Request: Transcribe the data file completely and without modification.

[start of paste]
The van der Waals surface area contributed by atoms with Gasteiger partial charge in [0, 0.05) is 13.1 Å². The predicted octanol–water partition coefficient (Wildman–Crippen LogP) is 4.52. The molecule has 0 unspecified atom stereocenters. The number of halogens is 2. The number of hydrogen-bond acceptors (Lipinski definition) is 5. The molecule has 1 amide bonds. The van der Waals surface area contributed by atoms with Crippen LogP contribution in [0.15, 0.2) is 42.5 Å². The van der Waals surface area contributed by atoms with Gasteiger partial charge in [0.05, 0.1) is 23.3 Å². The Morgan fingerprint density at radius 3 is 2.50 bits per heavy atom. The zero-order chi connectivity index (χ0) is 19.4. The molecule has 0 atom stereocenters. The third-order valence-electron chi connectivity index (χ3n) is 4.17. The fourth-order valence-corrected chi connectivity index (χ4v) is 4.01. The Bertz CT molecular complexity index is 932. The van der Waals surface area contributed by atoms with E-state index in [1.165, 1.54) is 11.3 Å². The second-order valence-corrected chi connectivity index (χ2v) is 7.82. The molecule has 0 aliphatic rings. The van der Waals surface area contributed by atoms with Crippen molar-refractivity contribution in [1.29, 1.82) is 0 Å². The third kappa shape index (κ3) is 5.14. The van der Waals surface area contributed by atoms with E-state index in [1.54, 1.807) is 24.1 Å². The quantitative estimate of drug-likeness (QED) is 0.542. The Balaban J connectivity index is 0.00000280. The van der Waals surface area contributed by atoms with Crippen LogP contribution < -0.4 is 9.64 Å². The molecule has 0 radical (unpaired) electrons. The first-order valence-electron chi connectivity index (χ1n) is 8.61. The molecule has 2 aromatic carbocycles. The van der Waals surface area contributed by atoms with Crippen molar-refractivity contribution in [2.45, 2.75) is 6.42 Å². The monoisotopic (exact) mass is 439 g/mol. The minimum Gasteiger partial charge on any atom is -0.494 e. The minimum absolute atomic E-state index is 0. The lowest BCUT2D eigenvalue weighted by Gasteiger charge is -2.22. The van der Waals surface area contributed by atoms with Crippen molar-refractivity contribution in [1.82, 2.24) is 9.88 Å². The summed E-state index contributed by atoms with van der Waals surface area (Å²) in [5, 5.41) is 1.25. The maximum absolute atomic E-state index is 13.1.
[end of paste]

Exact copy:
The van der Waals surface area contributed by atoms with Gasteiger partial charge in [0, 0.05) is 13.1 Å². The predicted octanol–water partition coefficient (Wildman–Crippen LogP) is 4.52. The molecule has 0 unspecified atom stereocenters. The number of halogens is 2. The number of hydrogen-bond acceptors (Lipinski definition) is 5. The molecule has 1 amide bonds. The van der Waals surface area contributed by atoms with Crippen LogP contribution in [0.15, 0.2) is 42.5 Å². The van der Waals surface area contributed by atoms with Gasteiger partial charge in [0.05, 0.1) is 23.3 Å². The Morgan fingerprint density at radius 3 is 2.50 bits per heavy atom. The zero-order chi connectivity index (χ0) is 19.4. The molecule has 0 atom stereocenters. The third-order valence-electron chi connectivity index (χ3n) is 4.17. The fourth-order valence-corrected chi connectivity index (χ4v) is 4.01. The Bertz CT molecular complexity index is 932. The van der Waals surface area contributed by atoms with E-state index in [1.165, 1.54) is 11.3 Å². The second-order valence-corrected chi connectivity index (χ2v) is 7.82. The molecule has 0 aliphatic rings. The van der Waals surface area contributed by atoms with Crippen molar-refractivity contribution in [1.29, 1.82) is 0 Å². The third kappa shape index (κ3) is 5.14. The van der Waals surface area contributed by atoms with E-state index in [1.54, 1.807) is 24.1 Å². The quantitative estimate of drug-likeness (QED) is 0.542. The Balaban J connectivity index is 0.00000280. The van der Waals surface area contributed by atoms with Crippen LogP contribution < -0.4 is 9.64 Å². The molecule has 0 radical (unpaired) electrons. The first-order valence-electron chi connectivity index (χ1n) is 8.61. The molecule has 2 aromatic carbocycles. The van der Waals surface area contributed by atoms with Crippen molar-refractivity contribution in [2.45, 2.75) is 6.42 Å². The monoisotopic (exact) mass is 439 g/mol. The minimum Gasteiger partial charge on any atom is -0.494 e. The minimum absolute atomic E-state index is 0. The lowest BCUT2D eigenvalue weighted by Gasteiger charge is -2.22. The van der Waals surface area contributed by atoms with Crippen molar-refractivity contribution in [1.82, 2.24) is 9.88 Å². The summed E-state index contributed by atoms with van der Waals surface area (Å²) in [5, 5.41) is 1.25. The maximum absolute atomic E-state index is 13.1.